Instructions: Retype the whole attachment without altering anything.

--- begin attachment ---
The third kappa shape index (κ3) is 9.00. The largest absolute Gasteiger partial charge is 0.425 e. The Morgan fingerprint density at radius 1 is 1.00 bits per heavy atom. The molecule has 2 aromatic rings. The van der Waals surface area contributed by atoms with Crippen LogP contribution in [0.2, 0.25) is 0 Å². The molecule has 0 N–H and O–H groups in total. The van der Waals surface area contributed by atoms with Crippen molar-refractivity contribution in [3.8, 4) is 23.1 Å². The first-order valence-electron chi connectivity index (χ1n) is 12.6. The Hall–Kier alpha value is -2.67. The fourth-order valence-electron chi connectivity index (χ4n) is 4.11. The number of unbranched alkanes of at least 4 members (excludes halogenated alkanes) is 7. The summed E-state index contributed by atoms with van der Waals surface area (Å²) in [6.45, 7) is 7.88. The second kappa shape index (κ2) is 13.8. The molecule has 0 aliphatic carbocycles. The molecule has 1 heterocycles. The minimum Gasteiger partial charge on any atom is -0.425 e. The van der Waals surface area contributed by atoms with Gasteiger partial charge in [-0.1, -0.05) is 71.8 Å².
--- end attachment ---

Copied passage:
The third kappa shape index (κ3) is 9.00. The largest absolute Gasteiger partial charge is 0.425 e. The Morgan fingerprint density at radius 1 is 1.00 bits per heavy atom. The molecule has 2 aromatic rings. The van der Waals surface area contributed by atoms with Crippen LogP contribution in [0.2, 0.25) is 0 Å². The molecule has 0 N–H and O–H groups in total. The van der Waals surface area contributed by atoms with Crippen molar-refractivity contribution in [3.8, 4) is 23.1 Å². The first-order valence-electron chi connectivity index (χ1n) is 12.6. The Hall–Kier alpha value is -2.67. The fourth-order valence-electron chi connectivity index (χ4n) is 4.11. The number of unbranched alkanes of at least 4 members (excludes halogenated alkanes) is 7. The summed E-state index contributed by atoms with van der Waals surface area (Å²) in [6.45, 7) is 7.88. The second kappa shape index (κ2) is 13.8. The molecule has 0 aliphatic carbocycles. The molecule has 1 heterocycles. The minimum Gasteiger partial charge on any atom is -0.425 e. The van der Waals surface area contributed by atoms with Gasteiger partial charge in [-0.1, -0.05) is 71.8 Å².